The debt to danah boyd in our AUP will be evident, but we’ve also drawn upon a number of other writers. Last year’s introductory lesson on blogs and wikis cited danah, but also included this:
In all online activity, you must post responsibly and wisely. How we behave online affects our reputation — and the reputation of others. Here are some simple guidelines for participating in online life: ‘be civil’ (Jeremy Keith's Irish music site, The Session); ‘be polite and respectful in your interactions with other members’ (Flickr); ‘use common sense while posting’ (Last.fm); ‘Use your best judgement. Don't forget your day job’ (IBM, pdf); ‘IBM's integrity & reputation, as well as your own, are in your hands’ (IBM Virtual World Guidelines).
I like the point an IBM blogger made concerning IBM’s Corporate Blogging Guidelines, something I apply in my mind to a good ICT AUP, too: ‘a commitment that we all have entered into together’. Schools, with their transient populations, have to renew their commitment continually, not only every year but many times each year. This is the guts of teaching and of good schools. It’s tiring, but very rewarding.
Another reason why AUPs test schools: ‘most schools and districts are operating under Acceptable Use Policies that were written before there was a Read/Write Web’ (David Warlick, in 2007). As I’ve said before, no-one I know saw what we were really doing when we started connecting our schools to the web. The shared perception was that we were enlarging our libraries. When we began more fully to appreciate that we’d in fact joined the read/write web, the need for a very different kind of AUP was evident.
An AUP should, to borrow Roo’s words from his 2008 post about IBM’s conduct guidelines, Policing vs Guidelines, be ‘annually revisited (though not necessarily annually revised)’. This is what we’re running with this year:
ICT: policy for good use
This policy is binding. It has been kept as simple as possible and is intended to encourage creative, imaginative use of our computing facilities. If you exercise due care and consideration, you will be observing its spirit.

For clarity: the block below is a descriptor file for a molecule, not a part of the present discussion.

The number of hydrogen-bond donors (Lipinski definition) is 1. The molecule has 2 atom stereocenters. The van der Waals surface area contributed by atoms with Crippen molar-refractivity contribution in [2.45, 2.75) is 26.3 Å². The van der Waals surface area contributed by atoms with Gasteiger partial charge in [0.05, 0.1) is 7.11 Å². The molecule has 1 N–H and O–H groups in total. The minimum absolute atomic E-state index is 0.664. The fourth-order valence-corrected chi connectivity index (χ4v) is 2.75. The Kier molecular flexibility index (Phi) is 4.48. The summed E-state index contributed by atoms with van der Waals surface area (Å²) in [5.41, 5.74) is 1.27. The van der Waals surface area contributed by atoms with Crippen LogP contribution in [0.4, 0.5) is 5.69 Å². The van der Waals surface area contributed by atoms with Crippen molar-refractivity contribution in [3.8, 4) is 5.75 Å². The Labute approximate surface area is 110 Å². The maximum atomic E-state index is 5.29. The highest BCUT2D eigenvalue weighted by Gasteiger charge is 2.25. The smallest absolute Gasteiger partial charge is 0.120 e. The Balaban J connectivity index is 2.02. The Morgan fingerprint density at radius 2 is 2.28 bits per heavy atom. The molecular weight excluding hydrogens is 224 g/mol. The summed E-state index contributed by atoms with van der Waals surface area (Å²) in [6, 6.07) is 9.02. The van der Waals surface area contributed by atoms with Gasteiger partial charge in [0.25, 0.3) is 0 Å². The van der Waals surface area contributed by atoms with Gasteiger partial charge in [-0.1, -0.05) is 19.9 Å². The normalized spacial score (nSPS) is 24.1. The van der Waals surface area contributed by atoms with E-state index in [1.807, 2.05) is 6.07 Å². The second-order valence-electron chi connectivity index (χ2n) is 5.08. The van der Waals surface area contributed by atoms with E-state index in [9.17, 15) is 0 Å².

The school provides both networked, desktop computers and wireless access to the internet through the school’s own filtered connection. Wireless access (which does not provide direct access to the school’s network) is available in specified locations for authorised users to use via their own devices.
Identity and responsibility (online and digital)
Respect and maintain the integrity of digital identities — yours and others’. For example: log on only as yourself; keep your login details private and make them secure; do not leave any device logged in and accessible to others.
Exercise informed judgement about disclosing your personal details and do not give out another person’s details without their clear consent.
Except for Coletines, financial transactions by pupils are permitted where you act within the constraints of the school’s rules and with your parents’ approval.
In the digital realm, once something is posted online it has a persistence that is not like something that is said. It is also searchable and replicable and you cannot be sure who your audience is or will be. Once something is posted online, its effects are often magnified and can be mirrored out of context. All of this requires experience to understand. Remember: when you post, you have not only your own reputation to consider but also that of others and that of the school. Every member of the community has to take responsibility for his or her actions online. If you are in doubt, it is best not to post, send an email, etc.